NSA Says It Can’t Search Its Own Emails

Despite its snooping prowess, the agency tells ProPublica its system is too “antiquated and archaic” to respond to a Freedom of Information Act request

The NSA's National Cryptologic Museum, apparently showcasing the most current technology available to its employees.<a href="http://www.flickr.com/photos/austinmills/13431466/sizes/z/in/photolist-2bQH1-2bPwv-2bQ78-2bQRw-2bQSA-2bQdU-2bQQk-2bQVd-2bQP5-2bRbe-2bQkS-2bQKu-2bQAz-2bQY1-2bQHS-2bQJX-2bPmZ-2bR2s-2bQao-2bQ9Q-2bQuu-2bQrn-2bQqA-2bQmc-2bQjo-2bQqT-2bQEy-2bQoP-2bQBe-2bQwT-2bR8t-2bQrM-2bRat-2bQCK-2bQTF-2bQ89-2bR9W-2bQn5-2bQPF-2bQem-2bQi2-2bQxF-2bQUq-2bPuU-2bQ4U-2bR3y-2bQA1-2bQJc-2bR82-2bQhw-2bQzg/">austinmills</a>/Flickr

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This story first appeared on the ProPublica website.

The NSA is a “supercomputing powerhouse” with machines so powerful their speed is measured in thousands of trillions of operations per second. The agency turns its giant machine brains to the task of sifting through unimaginably large troves of data its surveillance programs capture. 

But ask the NSA, as part of a freedom of information request, to do a seemingly simple search of its own employees’ email? The agency says it doesn’t have the technology.

“There’s no central method to search an email at this time with the way our records are set up, unfortunately,” NSA Freedom of Information Act officer Cindy Blacker told me last week.

The system is “a little antiquated and archaic,” she added.

I filed a request last week for emails between NSA employees and employees of the National Geographic Channel over a specific time period. The TV station had aired a friendly documentary on the NSA and I want to better understand the agency’s public-relations efforts.

A few days after filing the request, Blacker called, asking me to narrow my request since the FOIA office can search emails only “person by person,” rather than in bulk. The NSA has more than 30,000 employees.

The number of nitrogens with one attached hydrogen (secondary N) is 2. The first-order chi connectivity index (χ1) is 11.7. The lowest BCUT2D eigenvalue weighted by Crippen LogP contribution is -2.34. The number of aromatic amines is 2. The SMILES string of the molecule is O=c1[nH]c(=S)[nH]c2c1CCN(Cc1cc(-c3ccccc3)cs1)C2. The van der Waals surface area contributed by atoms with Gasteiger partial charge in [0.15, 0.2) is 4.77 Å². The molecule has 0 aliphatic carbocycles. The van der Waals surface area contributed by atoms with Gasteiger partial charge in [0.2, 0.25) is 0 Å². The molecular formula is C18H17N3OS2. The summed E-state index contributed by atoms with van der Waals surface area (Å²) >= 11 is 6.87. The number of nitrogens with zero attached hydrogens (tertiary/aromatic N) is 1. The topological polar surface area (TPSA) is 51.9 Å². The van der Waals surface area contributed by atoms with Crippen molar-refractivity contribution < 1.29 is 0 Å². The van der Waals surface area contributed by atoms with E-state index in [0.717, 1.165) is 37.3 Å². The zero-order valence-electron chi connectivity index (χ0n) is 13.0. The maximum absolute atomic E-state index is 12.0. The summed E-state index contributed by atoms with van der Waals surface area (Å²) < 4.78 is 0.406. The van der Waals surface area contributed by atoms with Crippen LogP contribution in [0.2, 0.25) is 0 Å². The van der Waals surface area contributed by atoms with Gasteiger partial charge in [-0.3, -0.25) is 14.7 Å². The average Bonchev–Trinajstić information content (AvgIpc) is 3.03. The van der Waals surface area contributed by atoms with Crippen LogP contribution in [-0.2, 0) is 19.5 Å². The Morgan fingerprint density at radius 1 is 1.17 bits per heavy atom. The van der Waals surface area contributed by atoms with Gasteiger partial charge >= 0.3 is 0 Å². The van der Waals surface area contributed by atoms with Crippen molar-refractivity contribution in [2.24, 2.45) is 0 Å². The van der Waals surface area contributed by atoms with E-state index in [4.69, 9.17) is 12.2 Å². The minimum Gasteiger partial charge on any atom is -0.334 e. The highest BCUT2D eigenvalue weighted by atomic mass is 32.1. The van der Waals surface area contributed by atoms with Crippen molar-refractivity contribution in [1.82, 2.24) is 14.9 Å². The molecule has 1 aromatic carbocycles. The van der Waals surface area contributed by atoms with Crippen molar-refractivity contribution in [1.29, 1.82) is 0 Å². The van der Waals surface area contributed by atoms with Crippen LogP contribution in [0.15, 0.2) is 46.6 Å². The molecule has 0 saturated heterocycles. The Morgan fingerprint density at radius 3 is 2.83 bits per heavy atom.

I reached out to the NSA press office seeking more information but got no response.

It’s actually common for large corporations to do bulk searches of their employees email as part of internal investigations or legal discovery.

“It’s just baffling,” says Mark Caramanica of the Reporters Committee for Freedom of the Press. “This is an agency that’s charged with monitoring millions of communications globally and they can’t even track their own internal communications in response to a FOIA request.”

Federal agencies’ public records offices are often underfunded, according to Lucy Dalglish, dean of the journalism school at University of Maryland and a longtime observer of FOIA issues.

But, Daglish says, “If anybody is going to have the money to engage in evaluation of digital information, it’s the NSA for heaven’s sake.”

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SIX TRUTHS

Reclaiming power from those who abuse it often starts with telling the truth. And in "This Is How Authoritarians Get Defeated," MoJo's Monika Bauerlein unpacks six truths to remember during the homestretch of an election where democracy, truth, and decency are on the line.

Truth #1: The chaos is the point.

Truth #2: Team Reality is bigger than it seems.

Truth #3: Facebook owns this.

Truth #4: When we go to work, we're in the fight.

Truth #5: It's about minority rule.

Truth #6: The only thing that can save us is…us.

Please take a moment to see how all these truths add up, because what happens in the weeks and months ahead will reverberate for at least a generation and we better be prepared.

And if you think journalism like Mother Jones'—that calls it like it is, that will never acquiesce to power, that looks where others don't—can help guide us through this historic, high-stakes moment, and you're able to right now, please help us reach our $350,000 goal by October 31 with a donation today. It's all hands on deck for democracy.

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